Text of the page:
As I pointed out in my piece about what’s left of Old Town’s Corn Exchange, I don’t intend to go overboard with long-gone buildings in this Swindon in 50 More Buildings series. Indeed, I hadn’t thought about covering the Garrard factory at all. But one of Royston Cartwright’s fab Facebook posts about the business prompted me to think I should include it. After all, Garrard was a hugely important industry for Swindon. And it was a rather super 1920s building.

Local Studies, based in the central library, have some great images of the factory but of course they’re all under copyright. But they did let me have this illustration so you can get the idea.

 The Garrard Factory - Garrard-Factory-Illustration-1920
The Garrard factory-Illustration 1920

In the beginning

The company was established in London in 1914-1918 as precision engineers, transferring to Swindon in the summer of 1919. Then they took over part of a building occupied by a Bridport firm of netmakers Messrs. Joseph Gundry and Co. 

 At this point they decided to concentrate on gramophone manufacturing. A difficult business for sure and one made harder by the lack of actual product experience to call on. Even so, they decided that the gramophone motor market offered good possibilities. Thus production began on their first model: No 1. Apt that.

Early days proved difficult but factory space was adequate until 1923. At this point they added 1,200 square feet of floor space. Further small additions followed fast and often as they increased their output and needed more staff. 1928 saw the addition, in two stages, of a block the entire length of the then existing factory comprising 23,000 square feet.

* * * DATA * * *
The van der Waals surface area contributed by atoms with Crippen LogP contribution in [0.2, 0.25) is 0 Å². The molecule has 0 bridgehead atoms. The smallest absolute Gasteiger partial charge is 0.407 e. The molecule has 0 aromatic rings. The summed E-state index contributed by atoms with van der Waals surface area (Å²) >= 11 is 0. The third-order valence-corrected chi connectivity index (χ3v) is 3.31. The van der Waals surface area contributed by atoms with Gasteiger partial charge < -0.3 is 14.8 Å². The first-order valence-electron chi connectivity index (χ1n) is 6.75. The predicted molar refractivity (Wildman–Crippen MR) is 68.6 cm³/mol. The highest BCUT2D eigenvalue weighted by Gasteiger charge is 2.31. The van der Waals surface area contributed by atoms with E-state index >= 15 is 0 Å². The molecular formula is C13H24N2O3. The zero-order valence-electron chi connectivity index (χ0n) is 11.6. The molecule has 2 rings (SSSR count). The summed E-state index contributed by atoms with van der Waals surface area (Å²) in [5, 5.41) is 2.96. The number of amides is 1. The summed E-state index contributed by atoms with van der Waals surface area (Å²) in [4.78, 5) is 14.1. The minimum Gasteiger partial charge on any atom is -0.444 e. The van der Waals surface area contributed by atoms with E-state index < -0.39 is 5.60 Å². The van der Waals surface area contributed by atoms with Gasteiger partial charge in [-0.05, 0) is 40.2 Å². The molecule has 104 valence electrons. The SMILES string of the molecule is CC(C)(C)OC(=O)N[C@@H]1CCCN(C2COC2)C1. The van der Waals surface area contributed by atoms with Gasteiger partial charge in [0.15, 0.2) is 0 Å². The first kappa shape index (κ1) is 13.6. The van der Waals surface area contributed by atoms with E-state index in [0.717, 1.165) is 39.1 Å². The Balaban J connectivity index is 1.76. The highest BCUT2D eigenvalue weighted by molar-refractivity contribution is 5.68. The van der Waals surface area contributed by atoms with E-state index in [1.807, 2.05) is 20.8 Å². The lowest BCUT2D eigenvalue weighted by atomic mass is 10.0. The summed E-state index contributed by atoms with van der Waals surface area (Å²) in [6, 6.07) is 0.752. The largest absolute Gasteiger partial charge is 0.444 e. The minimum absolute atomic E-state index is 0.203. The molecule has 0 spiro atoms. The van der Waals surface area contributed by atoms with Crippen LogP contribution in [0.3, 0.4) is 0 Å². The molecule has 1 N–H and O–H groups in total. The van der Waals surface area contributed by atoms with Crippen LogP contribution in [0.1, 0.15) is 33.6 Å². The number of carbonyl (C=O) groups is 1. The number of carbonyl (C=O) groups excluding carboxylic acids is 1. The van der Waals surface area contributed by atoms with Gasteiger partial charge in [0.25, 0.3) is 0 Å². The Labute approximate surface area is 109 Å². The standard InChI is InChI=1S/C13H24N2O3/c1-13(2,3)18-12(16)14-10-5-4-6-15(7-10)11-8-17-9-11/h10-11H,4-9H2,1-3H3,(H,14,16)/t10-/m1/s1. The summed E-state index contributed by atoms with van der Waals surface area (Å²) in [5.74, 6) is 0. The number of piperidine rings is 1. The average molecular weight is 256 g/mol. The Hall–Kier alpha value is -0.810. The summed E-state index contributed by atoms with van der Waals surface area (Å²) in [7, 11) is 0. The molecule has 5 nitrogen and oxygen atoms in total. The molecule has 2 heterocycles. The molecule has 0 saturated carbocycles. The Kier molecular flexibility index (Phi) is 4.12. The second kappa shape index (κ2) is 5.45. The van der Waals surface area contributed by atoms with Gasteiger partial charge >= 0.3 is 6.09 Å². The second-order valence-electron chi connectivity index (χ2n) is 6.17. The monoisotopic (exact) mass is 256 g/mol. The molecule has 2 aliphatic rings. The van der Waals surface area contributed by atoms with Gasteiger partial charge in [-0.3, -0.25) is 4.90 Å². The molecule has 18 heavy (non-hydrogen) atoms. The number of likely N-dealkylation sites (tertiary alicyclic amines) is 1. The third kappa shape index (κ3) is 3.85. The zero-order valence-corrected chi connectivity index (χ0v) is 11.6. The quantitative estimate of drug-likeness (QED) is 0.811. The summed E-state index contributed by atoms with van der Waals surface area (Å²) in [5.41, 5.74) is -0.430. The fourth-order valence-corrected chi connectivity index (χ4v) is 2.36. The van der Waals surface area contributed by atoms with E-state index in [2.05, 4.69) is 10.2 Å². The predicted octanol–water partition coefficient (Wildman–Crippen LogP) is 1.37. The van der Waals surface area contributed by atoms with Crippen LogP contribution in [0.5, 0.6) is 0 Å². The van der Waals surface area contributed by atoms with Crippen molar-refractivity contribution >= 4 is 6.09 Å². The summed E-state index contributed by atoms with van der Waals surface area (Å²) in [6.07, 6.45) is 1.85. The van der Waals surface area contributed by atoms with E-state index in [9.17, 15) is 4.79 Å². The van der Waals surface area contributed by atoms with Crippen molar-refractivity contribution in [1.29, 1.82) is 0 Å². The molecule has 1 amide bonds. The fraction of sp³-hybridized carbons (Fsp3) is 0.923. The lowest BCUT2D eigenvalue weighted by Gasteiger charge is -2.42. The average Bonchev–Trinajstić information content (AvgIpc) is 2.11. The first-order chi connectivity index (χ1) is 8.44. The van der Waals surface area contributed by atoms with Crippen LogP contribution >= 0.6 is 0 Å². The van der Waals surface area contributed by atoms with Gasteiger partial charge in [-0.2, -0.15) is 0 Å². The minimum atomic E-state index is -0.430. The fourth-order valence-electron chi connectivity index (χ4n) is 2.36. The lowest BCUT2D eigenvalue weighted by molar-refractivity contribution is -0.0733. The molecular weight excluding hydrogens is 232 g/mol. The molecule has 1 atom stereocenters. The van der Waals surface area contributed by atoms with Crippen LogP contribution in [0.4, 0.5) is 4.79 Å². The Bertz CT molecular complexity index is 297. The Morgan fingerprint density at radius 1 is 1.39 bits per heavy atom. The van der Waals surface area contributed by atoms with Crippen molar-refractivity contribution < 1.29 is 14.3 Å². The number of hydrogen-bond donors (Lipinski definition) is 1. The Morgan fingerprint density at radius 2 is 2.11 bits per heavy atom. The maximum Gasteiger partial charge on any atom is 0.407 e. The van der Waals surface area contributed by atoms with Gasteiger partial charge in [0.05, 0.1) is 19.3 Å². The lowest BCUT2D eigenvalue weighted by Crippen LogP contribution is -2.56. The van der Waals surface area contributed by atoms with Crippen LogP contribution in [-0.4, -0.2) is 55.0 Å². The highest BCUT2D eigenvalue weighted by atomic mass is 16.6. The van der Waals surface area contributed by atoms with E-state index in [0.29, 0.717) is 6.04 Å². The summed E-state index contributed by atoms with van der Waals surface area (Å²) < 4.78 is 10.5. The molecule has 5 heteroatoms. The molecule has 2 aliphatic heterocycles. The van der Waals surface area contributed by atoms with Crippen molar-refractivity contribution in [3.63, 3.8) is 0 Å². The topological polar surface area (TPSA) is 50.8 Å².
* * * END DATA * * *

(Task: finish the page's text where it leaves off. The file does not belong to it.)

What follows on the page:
The following year, thanks to pressure on packing and storing their output the need arose to add a double storey block at the south end of the factory.

Came the revolution

The introduction of electrical recording and reproduction wrought a revolution (appropriately enough) in the gramophone industry. It became necessary to change-over from spring to electric motors. Hot on the heels of that came another development in the form of record changers. AND – almost at the same time the factory commenced the production of clock movements. This development the addition of two bays, each 50ft long and 20ft wide to house the required assembly line.

There were further developments in 1936, 37, 38 and 39. Then WWII broke out. At this point the Garrard factory had a area of 102,000 sq ft.

There came, in 1958, a huge fire. This conflagration required the company to demolish and rebuild the three-storey block and do a lot of rebuilding in the workshops. Plessey, among other factories, lent Garrard some space to keep up production while they made repairs to the original buildings.

The factory closed down in around 1982 and thus ended another of Swindon’s great and much-loved and much-mourned industries. Though … the legend lives on … – Or does it? Is that now out of date?

 The Garrard Factory diagram
The Garrard Factory diagram – Garrards Magazine article

For much, much more on the history of the Garrard business then this Swindon Web article is worth a peruse. Because, as it points out:

‘If the Great Western Railway put Swindon on the industrial map, then nobody did more to keep it there than Garrard’s. It is a name synonymous with the very best record turntables available during a lost vinyl age – and Swindon was its home for more than six decades.’

From the sapphire to the stylus

I love the fact that the founders of the Garrard Engineering & Manufacturing Co. were none other than the directors of Garrard & Co., Crown Jewellers of Albermarle Street, London. The image you see below is an extract from a Garrard journal – courtesy of Local Studies. Quite how and why Crown jewellers decided to make the leap from rubies to record decks is an intriguing one to ponder. One assumes the aforementioned possibilities of the gramophone motor market.

Garrard journal extract August 1950
Garrard journal extract August 1950
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